Arrangements that are made by bankrupts with their creditors to provide for the annulment of the bankruptcy and the creation of a formal obligation for the ex-bankrupt to satisfy their creditors (wholly or in part) over time.
A creditor who holds a security interest in some or all of a company’s property.
A loan where an asset is used as security or collateral. If you don’t make repayments, the provider may be able to repossess the asset (even if you are bankrupt).
A form of security taken by a creditor over company assets, including personal property and real property (previously known as a charge). Personal property includes tangible and intangible property other than real property (e.g. motor vehicles, equipment, intellectual property and company shares). A mortgage and a hire purchase agreement are each a type of security interest.
An Order made by the Federal Court at the hearing of a creditor’s petition against a personal debtor (a real person as opposed to a company) that makes that person an undischarged bankrupt.
A natural person not on the public register as a director of a company but who directs and manages the company’s affairs and is taken by the Corporations Act to be a director.
Sharp Corporate Practices
Approaches or techniques adopted by certain company directors who are involved in corporate restructures or insolvencies that seek to prevent, avoid or reduce the obligations of the company to pay its creditors. This includes employees for their employee entitlements.
The financial position of being able to pay debts as and when they fall due.
Under the Bankruptcy Act, means a resolution passed by a majority in number and at least three-fourths in value of the creditors present at a meeting of creditors and voting on the resolution.
Statement of Affairs
- When a debtor becomes bankrupt, lodges a debt agreement proposal or lodges a personal insolvency agreement proposal, he or she must complete a statement of affairs on a specific form. The information provided must truthfully disclose all relevant details about his or her current financial position, including details of all debts and assets that are both currently-owned and were recently-owned.
- Where a sequestration order is made, the bankrupt must file his or her statement of affairs within 14 days of being made aware of the order.
A demand in the appropriate form (Form 509H) served by a creditor on a debtor company requiring the company to satisfy or otherwise secure or compound the debt to the creditors’ satisfaction within a 21 day period from service of the notice. Non-satisfaction of the debt under the notice is used to deem that the company is insolvent is winding up proceedings.
An appointment under a state’s property law legislation (for example: section 38 of the Qld Property Law Act) of Trustees to be held by them on the statutory trust for sale or on the statutory trust for partition.
In relation to a company, means a contribution by the company to a fund for the purposes of making provision for, or obtaining, superannuation benefits for an employee of the company, or for dependants of such an employee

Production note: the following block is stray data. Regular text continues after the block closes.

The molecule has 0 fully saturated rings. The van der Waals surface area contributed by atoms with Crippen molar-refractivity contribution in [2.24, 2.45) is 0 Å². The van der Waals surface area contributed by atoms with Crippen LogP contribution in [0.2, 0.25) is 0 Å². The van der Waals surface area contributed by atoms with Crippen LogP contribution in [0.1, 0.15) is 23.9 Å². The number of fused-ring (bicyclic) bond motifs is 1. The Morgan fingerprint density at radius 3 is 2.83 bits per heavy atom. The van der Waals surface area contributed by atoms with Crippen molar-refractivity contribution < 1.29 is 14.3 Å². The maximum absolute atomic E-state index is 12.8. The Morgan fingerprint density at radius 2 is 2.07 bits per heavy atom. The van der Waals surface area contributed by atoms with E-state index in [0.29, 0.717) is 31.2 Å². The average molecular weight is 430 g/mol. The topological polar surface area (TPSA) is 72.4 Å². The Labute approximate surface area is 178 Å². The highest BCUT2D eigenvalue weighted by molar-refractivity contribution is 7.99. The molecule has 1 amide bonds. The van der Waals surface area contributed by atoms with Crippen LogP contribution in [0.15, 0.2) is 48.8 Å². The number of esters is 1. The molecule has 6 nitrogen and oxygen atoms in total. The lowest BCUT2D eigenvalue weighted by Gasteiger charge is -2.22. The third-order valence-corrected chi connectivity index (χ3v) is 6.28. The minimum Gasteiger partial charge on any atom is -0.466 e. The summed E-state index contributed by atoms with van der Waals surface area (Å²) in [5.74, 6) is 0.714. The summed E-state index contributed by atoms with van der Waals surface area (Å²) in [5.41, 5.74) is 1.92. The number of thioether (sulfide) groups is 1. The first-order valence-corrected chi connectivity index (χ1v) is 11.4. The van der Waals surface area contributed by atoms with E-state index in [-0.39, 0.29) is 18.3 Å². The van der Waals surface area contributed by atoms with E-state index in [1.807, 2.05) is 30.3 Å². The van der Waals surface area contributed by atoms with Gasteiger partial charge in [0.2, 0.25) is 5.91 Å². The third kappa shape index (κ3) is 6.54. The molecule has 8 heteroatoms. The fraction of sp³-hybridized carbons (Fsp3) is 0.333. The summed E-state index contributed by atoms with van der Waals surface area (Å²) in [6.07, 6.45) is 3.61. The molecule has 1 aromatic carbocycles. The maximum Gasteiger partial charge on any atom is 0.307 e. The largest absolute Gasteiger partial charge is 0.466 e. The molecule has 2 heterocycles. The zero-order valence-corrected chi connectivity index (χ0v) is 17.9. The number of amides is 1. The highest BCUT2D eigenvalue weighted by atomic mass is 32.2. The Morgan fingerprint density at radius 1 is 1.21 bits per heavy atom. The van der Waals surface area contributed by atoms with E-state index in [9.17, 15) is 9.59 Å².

An asset with a physical form (e.g. stock or real estate).
Trustee (in Bankruptcy)
A trustee is the person or entity that manages your bankruptcy. They work with you, and your creditors to achieve a fair and reasonable outcome for all.
A transaction that was unreasonable for a company to have entered into. It may be able to be set aside by the company’s liquidator provided it occurred within two years prior to the winding up, and when the company was insolvent or if the company became insolvent by entering into the transaction.
A person who is bankrupt. (That is, someone who became bankrupt and whose bankruptcy has not yet ended.) Bankrupts have various obligations and various restrictions upon their conduct.
A payment made or other benefit given to a creditor by an insolvent company which causes that creditor to be in a more favourable position than other unsecured creditors in a liquidation. The company’s liquidator can seek to recover an unfair preference provided it occurred within six months prior to the liquidation, and when the company was insolvent or if the company became insolvent by making the payment or giving the benefit.
A creditor who does not hold a security interest over a company’s property.
A loan that is not tied to any asset e.g. credit cards.
A proposal to vary the terms and conditions of an existing debt agreement due to a change in the debtor’s circumstances. Creditors vote on the proposal to vary in the same way as they vote on the original proposal. (Section 185M of the Bankruptcy Act 1966.)
An insolvency procedure where an external administrator (called a ‘voluntary administrator’) is appointed to a financially troubled company by:
- the directors
- a liquidator or provisional liquidator of the company, or
- a secured creditor that holds a security interest in the whole, or substantially the whole, of the company’s assets.
The role of the voluntary administrator is to take control of the company, investigate the company’s affairs, to report to creditors and to recommend to creditors whether the company should enter into a deed of company arrangement, go into liquidation or be returned to the directors.
An external administrator appointed to carry out the voluntary administration of a company.
A court order for the winding up of a company. The first step in a court liquidation. Usually made after an application by a creditor.